Energy In Transportation

Petroleum As The Energy Source

What is Petroleum?

  • Petroleum is derived from the words ‘petra’ and ‘oleum’ meaning rock oil.
  • Animal biomass buried under earth crust for millions of years under high pressure in the absence of oxygen led to the formation of sedimentary rock with complex hydrocarbons. This we call petroleum. Majorly it constitutes crude oil and natural gas.
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Crude Oil

  • Crude oil is a complex mixture of hydrocarbons.
  • The different constituents of the crude oil mixture is simply different hydrocarbons with varying number of carbon atoms.
  • This gives them varying densities and thus have different boiling points. 
  • Note: The basic factor that determines boiling temperatures of different components is the amount of carbon they have.
  • Higher the carbon content higher the density higher the boiling temperature.

Separating The Crude: Fractional Distillation

  • The different components of crude oil mixture with different densities boil at different temperatures.
  • Thus, in order to separate crude, we heat the mixture to about 6000 Celsius which boils the entire mixture.
  • This vapour mixture is then made to pass through a fractional distillation column which is maintained at different temperatures at different levels. (lower to higher from top to bottom)
  • Depending on their respective densities the constituents condense upon cooling down at different levels thereby separating itself from the mixture.
  • Thus, those hydrocarbons with high boiling point condenses low in the column and those with lower boiling point condense at the top.
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  • Further higher the carbon atoms the fuel is found in solid form.
  • Hydrocarbons with 1 to 4 carbon atoms are gases at room temp. Eg: Methane, Ethane, Propane and Butane.
  • These components do not condense and thus are pressurised at 5 bar to make LPG.
  • Hydrocarbons with 5 carbon atoms to 14 carbon atoms are found in liquid form. Eg: Petrol, kerosene, diesel.
  • Hydrocarbons with more than 16 carbon atoms are normally found in solid form.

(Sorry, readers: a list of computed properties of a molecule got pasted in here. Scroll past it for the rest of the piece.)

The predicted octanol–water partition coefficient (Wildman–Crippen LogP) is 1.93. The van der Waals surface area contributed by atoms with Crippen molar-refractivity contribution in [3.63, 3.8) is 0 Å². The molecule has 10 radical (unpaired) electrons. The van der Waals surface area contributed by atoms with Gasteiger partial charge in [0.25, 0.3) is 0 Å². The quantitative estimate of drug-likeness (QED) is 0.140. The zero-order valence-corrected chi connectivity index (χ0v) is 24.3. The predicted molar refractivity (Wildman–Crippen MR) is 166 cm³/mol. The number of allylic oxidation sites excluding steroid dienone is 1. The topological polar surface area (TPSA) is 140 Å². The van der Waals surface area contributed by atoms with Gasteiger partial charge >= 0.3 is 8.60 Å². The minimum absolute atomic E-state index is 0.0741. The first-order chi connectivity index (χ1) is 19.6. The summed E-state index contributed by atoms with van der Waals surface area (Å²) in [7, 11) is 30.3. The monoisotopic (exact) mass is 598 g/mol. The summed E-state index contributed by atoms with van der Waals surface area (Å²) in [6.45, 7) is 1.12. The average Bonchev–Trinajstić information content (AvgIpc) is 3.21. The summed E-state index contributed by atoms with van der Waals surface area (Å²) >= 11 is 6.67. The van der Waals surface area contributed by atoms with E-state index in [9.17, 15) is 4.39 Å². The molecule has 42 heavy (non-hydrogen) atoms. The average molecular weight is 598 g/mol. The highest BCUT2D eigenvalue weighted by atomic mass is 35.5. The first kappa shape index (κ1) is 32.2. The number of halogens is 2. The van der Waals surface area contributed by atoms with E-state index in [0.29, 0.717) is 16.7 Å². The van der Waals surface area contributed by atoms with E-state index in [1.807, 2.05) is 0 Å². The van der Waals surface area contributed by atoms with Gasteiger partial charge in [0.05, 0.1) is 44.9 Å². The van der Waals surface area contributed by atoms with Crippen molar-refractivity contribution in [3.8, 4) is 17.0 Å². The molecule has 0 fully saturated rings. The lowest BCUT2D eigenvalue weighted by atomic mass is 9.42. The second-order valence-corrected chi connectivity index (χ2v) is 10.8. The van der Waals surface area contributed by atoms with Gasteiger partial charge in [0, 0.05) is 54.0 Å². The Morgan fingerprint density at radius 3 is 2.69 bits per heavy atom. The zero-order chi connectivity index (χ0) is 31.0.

• Note that since all the components are essentially hydrocarbons, they all are combustible. Only difference is they combust at varying temperature.
  • More the amount of carbon atoms more difficult it is to break the bonds and thus at higher temperatures they burn. For instance, petrol can burn very easily as compared to lubricant oil.

Components Of Crude Oil

Table and figures above and below provide a snapshot of components of crude oil, their properties and their application.

Typical Products

ProductsProportionBoiling Point in degree CelsiusApplicationCarbon Atoms
LPG4%Below 30Cooking Fuel/ TransportationPropane and Butane (C3-C4)
Naptha70Used in gasoline and Chemicals 
Petrol47%100-150Used in gasolineC7 to C9
Kerosene (Paraffin Oil)10%170Used as Jet Fuel and Heating and Lighting oilC10 to C16
Diesel23%270-350TransportationC14 to C 20
Lubricating Oil>350Engine Oil, Polish, WaxC20 to C50
Fuel Oil600Industrial Heating 
Asphalt/Bitumen (liquid asphalt)3%ResidueTar for roads, sound absorbers>C70

Basics On Hydrocarbons

Straight chain and closed rings

  • The classification of hydrocarbons in general depend on how the carbon atoms have arranged themselves.
  • This decides their chemical and physical properties.

Aliphatic compounds

  • Carbon atoms in aliphatic are arranged in straight chain manner (open). Further aliphatic are classified based on how the carbon atoms are bonded with one another. (single or double bonds). This is important in all organic matter because single bonds are very hard to break and thus make stable compounds (saturated). Double bonds on the other hand are easy to break and thus make unstable compounds (unsaturated).
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Aromatics and Naphthalene

  • These are hydrocarbons where carbon atoms are arranged in closed rings. Again, depending on single or double bonds they are classified into naphthalene and aromatics respectively. Eg: Benzene (details are not important for future civil servants).
  • Note that aromatics from any source react with sunlight and moisture in atmosphere to form ozone at the ground level which is a pollutant.

Composition of Crude oil

  • Crude oil has primarily hydrocarbons, but also some non-hydrocarbon component.


  • Crude oil majorly contains saturated straight chain hydrocarbons called paraffins. Examples include C1 to C4 in the form of gases (methane, ethane, propane and butane) and C5 to C10 in the form of liquids, common examples including kerosene, petrol, diesel etc.
  • In minor amounts it contains closed ringed double bonded hydrocarbons which are volatiles like benzene. (which is unstable and therefore a pollutant)
  • The major difference between coal and oil & gas is the C-H ratio (no of hydrogen for every carbon). It is the C-H ratio that decides the amount of energy you can get out of a fuel (very important for you to appreciate the nature of fuels). So, methane (4 hydrogen for every carbon) will have higher energy compared to propane (C3H6: 2 hydrogen for every carbon).
Hydrogen10-14% (up to 5.5% in coal)
Metals<1000 ppm


  • Sulphur, Nitrogen, Oxygen, Metals. Table above gives you rough composition of crude oil components.

Characteristics of fuel for transportation

Amount of energy

  • The major difference between coal and oil & gas is the C-H ratio (no of hydrogen for every carbon). It is the C-H ratio that decides the amount of energy you can get out of a fuel (very important for you to appreciate the nature of fuels). So, methane (4 hydrogen for every carbon) will have higher energy compared to propane (C3H6: 2 hydrogen for every carbon).

Energy density

  • Most important characteristic that decides the suitability and favorability of a fuel in transportation is energy density. Energy density is simply how much energy is there in every gram of fuel.
  • Table below gives you an idea. (not important to remember but important to compare)